The University of Illinois Springfield’s Downstate Innocence Project will host a 5.5 hour forensic seminar on cutting edge methods of post-conviction sample recovery and DNA testing on Wednesday, October 28, 2009. Participants will hear from the lawyers and forensic scientists who were involved in the case of Timothy Masters, a Colorado man freed from prison by the technology of Touch DNA testing.
Touch DNA was pioneered over a decade ago by forensic scientists Richard and Selma Eikelenboom. The pairs’ sample recovery methods for isolating skin epithelial cells of a perpetrator from a crime victim’s clothing in the Masters case, a twenty year old murder, led to the recovery of three full DNA profiles. All three profiles matched an individual who was on a short list of suspects in the original investigation. Faced with this evidence in January of 2008, prosecutors agreed to vacate the conviction of Masters. His case was recently featured on CBS 48 Hours Mystery.
The Touch DNA testing results in the Masters case has drawn the interest of law enforcement and prosecutors, as well. They recognize Touch DNA’s potential for solving cold cases. Since the Masters case, Colorado law enforcement authorities decided to use Touch DNA in the unsolved case of Jon Benet Ramsey. Her parents, ten years ago, had been wrongly suspected of the murder by Boulder police. Re-testing of the victim’s clothing revealed full DNA profiles in the areas of the clothing where the crime perpetrator grabbed hold of the clothing of Jon Benet Ramsey. These test results may someday lead to the identification of her killer.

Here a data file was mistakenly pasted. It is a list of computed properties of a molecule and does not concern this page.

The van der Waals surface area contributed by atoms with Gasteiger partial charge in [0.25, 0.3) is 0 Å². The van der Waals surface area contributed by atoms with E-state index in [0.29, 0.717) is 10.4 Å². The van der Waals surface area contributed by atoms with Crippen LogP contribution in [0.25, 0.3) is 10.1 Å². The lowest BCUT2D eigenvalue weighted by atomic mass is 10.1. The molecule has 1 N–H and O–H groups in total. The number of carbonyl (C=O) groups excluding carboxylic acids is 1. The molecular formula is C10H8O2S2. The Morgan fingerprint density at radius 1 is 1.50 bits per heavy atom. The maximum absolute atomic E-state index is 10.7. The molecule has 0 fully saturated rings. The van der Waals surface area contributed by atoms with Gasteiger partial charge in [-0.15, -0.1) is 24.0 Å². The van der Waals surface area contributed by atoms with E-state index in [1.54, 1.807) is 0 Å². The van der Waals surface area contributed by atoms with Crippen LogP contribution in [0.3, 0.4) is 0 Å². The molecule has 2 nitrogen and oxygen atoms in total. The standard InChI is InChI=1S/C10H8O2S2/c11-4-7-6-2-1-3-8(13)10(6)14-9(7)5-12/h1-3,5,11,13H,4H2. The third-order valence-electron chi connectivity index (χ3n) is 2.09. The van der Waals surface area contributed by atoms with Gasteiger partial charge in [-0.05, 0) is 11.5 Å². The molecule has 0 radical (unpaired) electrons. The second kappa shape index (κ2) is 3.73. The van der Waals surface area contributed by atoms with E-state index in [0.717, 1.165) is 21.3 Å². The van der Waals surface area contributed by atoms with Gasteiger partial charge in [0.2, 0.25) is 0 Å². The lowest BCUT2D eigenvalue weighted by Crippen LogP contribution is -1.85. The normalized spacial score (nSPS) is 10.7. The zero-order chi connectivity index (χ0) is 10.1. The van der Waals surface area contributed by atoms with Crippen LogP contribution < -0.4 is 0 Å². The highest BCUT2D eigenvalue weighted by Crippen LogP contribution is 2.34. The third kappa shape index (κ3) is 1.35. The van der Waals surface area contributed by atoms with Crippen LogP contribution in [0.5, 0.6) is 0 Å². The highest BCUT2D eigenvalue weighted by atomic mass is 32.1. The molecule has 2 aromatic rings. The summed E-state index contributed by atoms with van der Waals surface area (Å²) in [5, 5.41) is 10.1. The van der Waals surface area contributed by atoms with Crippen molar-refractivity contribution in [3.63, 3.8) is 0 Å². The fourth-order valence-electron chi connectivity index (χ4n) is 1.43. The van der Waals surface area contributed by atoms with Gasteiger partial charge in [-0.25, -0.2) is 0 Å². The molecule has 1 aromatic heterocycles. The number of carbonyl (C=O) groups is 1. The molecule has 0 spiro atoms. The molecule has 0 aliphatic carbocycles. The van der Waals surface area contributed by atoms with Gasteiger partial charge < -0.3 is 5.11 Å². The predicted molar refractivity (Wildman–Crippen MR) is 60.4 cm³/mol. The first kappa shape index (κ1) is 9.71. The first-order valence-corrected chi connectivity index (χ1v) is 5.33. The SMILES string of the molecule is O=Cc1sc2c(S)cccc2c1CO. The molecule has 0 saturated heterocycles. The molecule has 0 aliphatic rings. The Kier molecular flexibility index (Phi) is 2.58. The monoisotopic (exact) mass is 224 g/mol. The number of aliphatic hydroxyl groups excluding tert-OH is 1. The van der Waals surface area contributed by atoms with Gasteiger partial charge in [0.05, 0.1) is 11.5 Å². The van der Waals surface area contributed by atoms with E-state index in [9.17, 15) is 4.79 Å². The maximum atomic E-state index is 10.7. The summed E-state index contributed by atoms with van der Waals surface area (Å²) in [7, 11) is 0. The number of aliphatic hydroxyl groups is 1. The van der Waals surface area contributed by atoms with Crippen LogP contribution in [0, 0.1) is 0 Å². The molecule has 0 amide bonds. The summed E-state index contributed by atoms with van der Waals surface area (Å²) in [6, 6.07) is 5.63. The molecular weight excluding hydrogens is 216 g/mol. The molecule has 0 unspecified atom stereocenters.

Illinois has been on the forefront of the movement to investigate post-conviction claims of actual innocence utilizing DNA. In 1997, Illinois became one of the first states in the country to adopt legislation giving convicted individuals access to DNA testing.
In 2007, the Illinois General Assembly amended the statute to allow for re-testing of biological evidence even if DNA testing had been available at the time of trial. This change in the law recognizes recent improvements in DNA testing methods that can now recover DNA profiles that previous testing failed to find. (See 725 ILCS 5/116-3 (a)(2).
Tuition for the seminar is $195. Attorneys can earn 5.5 hours Mandatory Continuing Legal Education (MCLE) credits. The Illinois Supreme Court recently required mandatory legal training in order to maintain ones law license in good standing.
Timothy Masters: On Feb. 11, 1987, the body of Peggy Hettrick was discovered by a bicyclist in a field south of Fort Collins, Colorado. She had been stabbed to death, and her genitalia had been surgically mutilated. Timothy Masters, 15-years old at the time, lived near the scene and had walked by the body on his way to school but failed to notify authorities. He was later interrogated and his school locker was searched. Police found graphically violent sketches that Masters penned in a spiral notebook. However, police were not able to link him to the murder. Eleven years later, in 1998, Masters was arrested for the murder. A year later, he was convicted of the murder and was sentenced to life in prison. The prosecution pointed to the drawings as the key evidence of guilt. He served over 10 years in prison before he was finally set free in Jan. of 2008. His case was the first touch DNA exoneration in the US. Last fall, his story Drawn to Murder was featured on CBS 48 Mystery.